It is time to look at the changes that the new tax year (5 April 2019) provides for those clients with employees.
Workplace Pension / Auto Enrolment Pension Rates
The first notable change is the increase in contribution levels into the workplace pension from April 2019. Currently, Employers pay 2% into the scheme and Employees pay 3%. This increases to 3% and 5% respectively from April 2019. For an employee earning £18,000 this means that the annual Employer contribution will increase by £117 and the annual Employee contribution will increase by £234. Employers need to be prepared for this increase in terms of monitoring their profitability and cashflow and for many lower paid employees, this may represent a significant decrease in their net pay. Employers need to ensure that they have communicated the increase to all relevant employees before the first pay period which is affected or preferably as soon as possible.
National Minimum Wage Update
National Minimum Wage (NMW) rates increase from 1 April 2019. The average increase in the national minimum wage rate is 4.63% with 4.85% applying to those aged 25 and over and 5.41% relating to apprentices. In reality this means that someone aged 25 years or older and working 35 hours a week on NMW will cost their employer £808 extra per year taking into account the Employers NIC and increased pension costs.For businesses relying on staff paid at the NMW rates, such as those in the catering, hairdressing and cleaning industries, consideration needs to be made to cashflow and profit levels which are likely to decline if nothing changes. To mitigate the increased costs it is very likely that the sale or retail value will need increasing to maintain the profit levels for the business. Price rises are always difficult, however the industries likely to be affected the greatest are those that sell to the general public and these are the businesses where the public are less likely to take a sales increase lightly. Advice is to plan for the changes in advance and communicate the reasons why to your customers.
Detailed NMW rates can be found on the HMRC website using the following link. https://www.gov.uk/guidance/rates-and-thresholds-for-employers-2019-to-2020
Payroll Software Updates
As the majority of employers are using Payroll software, this should not present an issue but every now and again we come across clients that have not pushed the right update button or decide they don’t need support anymore. Payroll is one area where there are guaranteed changes every tax year and therefore a reason why it is very important to ensure that your software has been updated with the correct rates. A recommendation is to manually check the tax rates and limits updated on the software to ensure that they are correct. The main rates that get updated automatically are the Tax and NIC limits together with the personal allowance. When running your payroll for any April period any employee that was on a standard personal allowance for 2018/19 tax year should see their tax code change from 1185L to 1250L. Details of the tax limits and codes can be found using the following HMRC link https://www.gov.uk/guidance/rates-and-thresholds-for-employers-2019-to-2020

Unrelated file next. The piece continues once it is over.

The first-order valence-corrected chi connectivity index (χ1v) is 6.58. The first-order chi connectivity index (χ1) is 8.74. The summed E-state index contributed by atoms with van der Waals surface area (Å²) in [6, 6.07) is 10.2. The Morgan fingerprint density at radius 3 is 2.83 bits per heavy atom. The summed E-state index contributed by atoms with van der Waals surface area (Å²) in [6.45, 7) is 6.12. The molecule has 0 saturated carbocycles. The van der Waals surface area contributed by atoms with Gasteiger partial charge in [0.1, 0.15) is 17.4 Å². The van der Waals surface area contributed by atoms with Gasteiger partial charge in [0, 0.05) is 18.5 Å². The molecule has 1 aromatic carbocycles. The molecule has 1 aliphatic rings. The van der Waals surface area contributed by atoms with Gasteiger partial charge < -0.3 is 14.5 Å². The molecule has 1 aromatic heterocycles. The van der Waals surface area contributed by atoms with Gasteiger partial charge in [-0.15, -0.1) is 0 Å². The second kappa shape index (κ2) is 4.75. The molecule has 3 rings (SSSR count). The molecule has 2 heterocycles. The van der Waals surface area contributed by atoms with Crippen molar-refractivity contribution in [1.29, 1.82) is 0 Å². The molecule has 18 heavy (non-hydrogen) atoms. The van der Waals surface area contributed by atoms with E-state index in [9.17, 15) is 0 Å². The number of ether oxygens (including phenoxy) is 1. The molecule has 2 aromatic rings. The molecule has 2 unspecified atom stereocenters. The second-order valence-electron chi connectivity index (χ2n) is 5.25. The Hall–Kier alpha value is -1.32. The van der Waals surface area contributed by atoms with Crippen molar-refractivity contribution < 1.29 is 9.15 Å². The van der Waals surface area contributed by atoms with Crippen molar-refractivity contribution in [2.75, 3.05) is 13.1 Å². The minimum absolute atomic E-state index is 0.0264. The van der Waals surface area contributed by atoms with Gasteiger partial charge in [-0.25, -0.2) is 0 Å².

Overtime and Holiday Pay
An area that has created great confusion during the year is the potential payment of holiday pay on overtime that is worked, whilst this is not a new change it is one that has received some press during 2018. In simplistic terms where you have employees that are working regular excessive overtime (guidance indicates 5% of normal hours) there may be a requirement to ensure that holiday pay is paid on the overtime element. This is quite a complex calculation which very often payroll software is not able to calculate and manual calculations have to be completed as it uses an average 12 week calculation. The main reason that this legislation changed was due to an employer engaging employees on a 25 hour contract, however in reality the employees were provided with work that regularly meant they were working a 40 hour week. In terms of holiday pay this meant that they received 28 days holiday at 5 hours per day instead of being paid 28 days holiday at 8 hours per day. This is an area in which there are disagreements over the treatment of “voluntary” overtime from different professional bodies, therefore we would advise that if you have any concerns over whether your holiday pay is being correctly treated then you should seek advice from either an HR specialist or from a Payroll specialist.
The changes above clearly shows that there are continued cost burdens for Employers and if not anticipated by a business can result in a reduction in profits and increase in cashflow going out of the business. Clearly a business will therefore need to have a strategy and a plan in place to deal with the impact of these issues.
At Lambert Chapman LLP we are able to assist you with pricing models as well as helping you with the processing of your payroll.
Disclaimer: The views expressed in this article are the personal views of the Author and other professionals may express different views. They may not be the views of Lambert Chapman LLP. The material in the article cannot and should not be considered as exhaustive. Professional advice should be sought in connection with any of the issues contained in the article and the implementation of any actions.